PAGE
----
Pulses have a high protein content (Table 5), the value is about twice that in cereal and several times that in root tuber (FAO, 1968), so they can help to improve the protein intake of meals in which cereals and root tubers in combination with pulses are eaten (Kushwah et al., 2002). Pulse when eaten with cereals, can also help to increase the protein quality of the meal (Table 6). In man, protein helps in the repair of body tissue, synthesis of enzymes and hormones and also in the supply of energy. In children, the consumption of pulses should be encouraged, particularly where animal protein is scarce and expensive, as this would help to furnish the child with the necessary amino acids required for growth.
Table 3. Starch and Total Carbohydrate Content of Pulses
Source: Reddy et al. (1985); Frank-Peterside, Dosumu, and Njoku (2002); Ofuya (2002); Oke, Tewe, and Fetuga (1995).
Table 4. Dietary Fibre Content of Pulses (Per 100g of Whole Mature Seeds)
Kamath and Belvady (1980) By Paul and Southgate (1978)
Table 5. Protein Content Of Pulses
Source: FAO (1981); Ofuya (2002); Frank-Peterside, Dosumu and Njoku (2002); Oke, Tewe and Fetuga (2002); Amartiefo et al. (2002)
Table 6 Protein Quality of Cereal Grain and of Cereal Grain / Bean Diets Fed at Equal Levels of Dietary Protein
Source: Bressani (1972)
FAT SUPPLY: The fat content of pulse varies in different species. Most species contain about 1% fat, while groundnut and soyabean, have very high fat content, about 30% for soyabean and 49% for peanut (FAO, 1968). The fat content besides contributing to the energy needs, provides the needed essential fatty acids for man. A pulse like soyabean, contains linolenic acid, which is an omega3fatty acid. This fatty acid is currently being studied for its ability to reduce the risk of heart disease and cancer.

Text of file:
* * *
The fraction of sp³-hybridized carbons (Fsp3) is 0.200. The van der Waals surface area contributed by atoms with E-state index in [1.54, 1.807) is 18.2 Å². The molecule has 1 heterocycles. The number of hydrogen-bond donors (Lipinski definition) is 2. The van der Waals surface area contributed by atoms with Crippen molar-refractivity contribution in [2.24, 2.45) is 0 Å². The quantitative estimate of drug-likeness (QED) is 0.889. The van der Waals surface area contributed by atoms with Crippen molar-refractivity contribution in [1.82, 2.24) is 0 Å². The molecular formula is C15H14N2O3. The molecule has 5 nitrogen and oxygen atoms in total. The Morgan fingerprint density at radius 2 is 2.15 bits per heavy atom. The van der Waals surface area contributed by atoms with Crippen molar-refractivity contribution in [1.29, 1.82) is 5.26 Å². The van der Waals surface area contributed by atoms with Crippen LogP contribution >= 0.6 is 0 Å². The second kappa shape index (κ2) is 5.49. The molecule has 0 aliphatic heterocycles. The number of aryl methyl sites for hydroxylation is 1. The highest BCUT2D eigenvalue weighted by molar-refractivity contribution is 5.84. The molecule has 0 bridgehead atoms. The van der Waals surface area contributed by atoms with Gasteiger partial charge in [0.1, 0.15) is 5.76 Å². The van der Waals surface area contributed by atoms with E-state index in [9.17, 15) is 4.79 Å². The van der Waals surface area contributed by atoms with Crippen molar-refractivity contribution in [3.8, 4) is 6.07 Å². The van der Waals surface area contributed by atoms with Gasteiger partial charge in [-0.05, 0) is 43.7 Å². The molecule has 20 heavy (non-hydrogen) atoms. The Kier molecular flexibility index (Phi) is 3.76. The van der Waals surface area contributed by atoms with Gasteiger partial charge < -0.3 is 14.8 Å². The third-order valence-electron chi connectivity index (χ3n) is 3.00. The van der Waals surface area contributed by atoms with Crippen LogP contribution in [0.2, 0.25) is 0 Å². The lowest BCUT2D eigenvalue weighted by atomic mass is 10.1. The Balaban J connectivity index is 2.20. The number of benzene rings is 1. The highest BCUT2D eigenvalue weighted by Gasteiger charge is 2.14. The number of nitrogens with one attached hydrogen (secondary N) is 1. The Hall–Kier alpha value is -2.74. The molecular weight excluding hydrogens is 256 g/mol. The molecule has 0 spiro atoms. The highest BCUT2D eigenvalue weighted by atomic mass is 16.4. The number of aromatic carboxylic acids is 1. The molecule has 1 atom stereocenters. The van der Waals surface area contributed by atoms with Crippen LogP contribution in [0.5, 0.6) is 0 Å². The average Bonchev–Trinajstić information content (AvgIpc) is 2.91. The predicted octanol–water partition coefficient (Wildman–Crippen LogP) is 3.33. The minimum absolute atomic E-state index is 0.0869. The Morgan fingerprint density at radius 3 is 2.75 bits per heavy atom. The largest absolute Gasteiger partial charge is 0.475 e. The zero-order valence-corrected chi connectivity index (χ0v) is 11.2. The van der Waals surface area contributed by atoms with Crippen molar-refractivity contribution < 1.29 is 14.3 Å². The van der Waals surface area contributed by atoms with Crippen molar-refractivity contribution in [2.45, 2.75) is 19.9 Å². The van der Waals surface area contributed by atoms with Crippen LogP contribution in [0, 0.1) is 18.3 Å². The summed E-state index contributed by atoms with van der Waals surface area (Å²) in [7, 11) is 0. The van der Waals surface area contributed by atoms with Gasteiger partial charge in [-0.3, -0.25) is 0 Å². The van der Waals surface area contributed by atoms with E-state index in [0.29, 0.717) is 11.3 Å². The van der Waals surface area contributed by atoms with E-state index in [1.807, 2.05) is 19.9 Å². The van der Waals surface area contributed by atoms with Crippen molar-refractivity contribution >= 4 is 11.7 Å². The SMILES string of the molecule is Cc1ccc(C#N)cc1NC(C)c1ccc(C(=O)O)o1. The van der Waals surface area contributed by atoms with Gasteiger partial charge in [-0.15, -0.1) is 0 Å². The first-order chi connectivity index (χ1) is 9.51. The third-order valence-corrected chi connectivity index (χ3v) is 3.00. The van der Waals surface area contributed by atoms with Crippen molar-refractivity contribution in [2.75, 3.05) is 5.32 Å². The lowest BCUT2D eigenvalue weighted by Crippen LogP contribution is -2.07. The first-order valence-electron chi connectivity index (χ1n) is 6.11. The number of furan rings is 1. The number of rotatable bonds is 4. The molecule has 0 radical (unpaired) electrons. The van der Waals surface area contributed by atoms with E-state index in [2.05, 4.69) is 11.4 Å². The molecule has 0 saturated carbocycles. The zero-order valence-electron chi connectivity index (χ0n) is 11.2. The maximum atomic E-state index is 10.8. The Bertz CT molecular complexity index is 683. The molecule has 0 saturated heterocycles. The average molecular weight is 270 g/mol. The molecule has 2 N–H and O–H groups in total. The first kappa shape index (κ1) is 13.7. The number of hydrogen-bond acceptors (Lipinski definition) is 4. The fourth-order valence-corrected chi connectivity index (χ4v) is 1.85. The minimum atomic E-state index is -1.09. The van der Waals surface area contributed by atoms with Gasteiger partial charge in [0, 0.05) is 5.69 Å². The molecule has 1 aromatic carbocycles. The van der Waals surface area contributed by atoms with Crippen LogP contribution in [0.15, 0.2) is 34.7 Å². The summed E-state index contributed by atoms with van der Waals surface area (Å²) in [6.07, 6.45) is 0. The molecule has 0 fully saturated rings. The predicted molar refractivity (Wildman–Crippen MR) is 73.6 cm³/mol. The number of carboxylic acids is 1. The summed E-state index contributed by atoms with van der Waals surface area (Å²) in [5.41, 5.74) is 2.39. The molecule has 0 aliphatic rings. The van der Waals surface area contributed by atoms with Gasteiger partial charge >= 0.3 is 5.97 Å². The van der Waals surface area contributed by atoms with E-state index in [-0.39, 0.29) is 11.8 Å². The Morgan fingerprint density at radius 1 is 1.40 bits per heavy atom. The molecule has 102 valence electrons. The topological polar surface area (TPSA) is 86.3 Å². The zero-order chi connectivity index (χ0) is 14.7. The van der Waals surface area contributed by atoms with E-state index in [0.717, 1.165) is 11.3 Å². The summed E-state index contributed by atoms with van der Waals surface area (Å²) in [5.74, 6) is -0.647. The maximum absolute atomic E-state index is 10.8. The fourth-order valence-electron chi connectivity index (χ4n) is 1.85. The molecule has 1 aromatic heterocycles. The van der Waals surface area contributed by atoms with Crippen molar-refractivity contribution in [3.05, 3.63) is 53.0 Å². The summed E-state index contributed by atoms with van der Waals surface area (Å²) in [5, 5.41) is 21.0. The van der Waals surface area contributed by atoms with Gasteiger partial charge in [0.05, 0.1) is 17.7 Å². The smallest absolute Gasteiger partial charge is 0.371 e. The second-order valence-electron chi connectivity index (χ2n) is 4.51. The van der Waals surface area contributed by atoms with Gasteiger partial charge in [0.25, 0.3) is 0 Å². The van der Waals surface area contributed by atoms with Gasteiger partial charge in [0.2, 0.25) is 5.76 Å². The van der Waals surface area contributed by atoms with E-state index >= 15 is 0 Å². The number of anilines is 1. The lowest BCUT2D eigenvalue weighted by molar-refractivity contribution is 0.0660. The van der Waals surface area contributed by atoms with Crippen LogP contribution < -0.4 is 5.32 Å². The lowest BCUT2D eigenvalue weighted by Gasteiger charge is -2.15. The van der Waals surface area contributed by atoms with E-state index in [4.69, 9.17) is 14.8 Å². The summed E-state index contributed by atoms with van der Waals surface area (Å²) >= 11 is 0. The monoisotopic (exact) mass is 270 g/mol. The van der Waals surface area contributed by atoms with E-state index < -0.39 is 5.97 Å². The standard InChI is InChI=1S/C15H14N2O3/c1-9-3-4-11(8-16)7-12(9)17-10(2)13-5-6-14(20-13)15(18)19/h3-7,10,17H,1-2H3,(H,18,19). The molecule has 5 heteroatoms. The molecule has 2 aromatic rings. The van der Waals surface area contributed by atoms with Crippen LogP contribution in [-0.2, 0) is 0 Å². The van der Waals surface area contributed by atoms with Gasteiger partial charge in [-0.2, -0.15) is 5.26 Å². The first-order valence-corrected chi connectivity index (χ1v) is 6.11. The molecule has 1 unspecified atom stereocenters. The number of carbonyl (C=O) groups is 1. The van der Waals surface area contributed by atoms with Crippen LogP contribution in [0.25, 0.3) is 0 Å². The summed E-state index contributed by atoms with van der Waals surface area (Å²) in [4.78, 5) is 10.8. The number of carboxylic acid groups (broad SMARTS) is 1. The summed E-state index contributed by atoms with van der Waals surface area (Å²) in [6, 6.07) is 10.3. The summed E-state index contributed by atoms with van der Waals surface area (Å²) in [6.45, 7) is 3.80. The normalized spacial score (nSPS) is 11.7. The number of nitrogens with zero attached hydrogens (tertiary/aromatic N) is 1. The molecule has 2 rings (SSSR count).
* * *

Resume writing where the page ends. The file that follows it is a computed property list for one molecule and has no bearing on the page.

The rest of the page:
VITAMIN SUPPLY: The vitamins present in appreciably quantities in pulses are thiamin, riboflavin, pyridoxine and folic acid; vitamin E and K are also found in pulses. The B-vitamins act as co-enzymes in biological processes Vitamin E is known to play a role as an antioxidant inhibiting the oxidation of vitamin A in the GIT and of polyunsaturates in the tissues. It is also believed to maintain the stability of cell membranes (Davies and Stewart, 1987). Vitamin K functions primarily in the liver where it is necessary for the formation of blood clothing factors.
Conclusion: Thus far, the many important functions of pulses have been highlighted. Their consumption should be encouraged in both adults and children. Because of their high dietary fibre content, I will advice more usage among the affluents who can afford lots of animal protein. Their use should also be encouraged among malnourished children because of their high protein content. The use of pulses as components of weaning foods in combination with cereals is also recommended, as this would give cheaper cereals with more complete protein. Finally, the use of oil from pulses should be encouraged because of the high polyunsaturated fatty acid content. Polyunsaturated fatty acids are suspected of being capable of reducing the risk of heart diseases.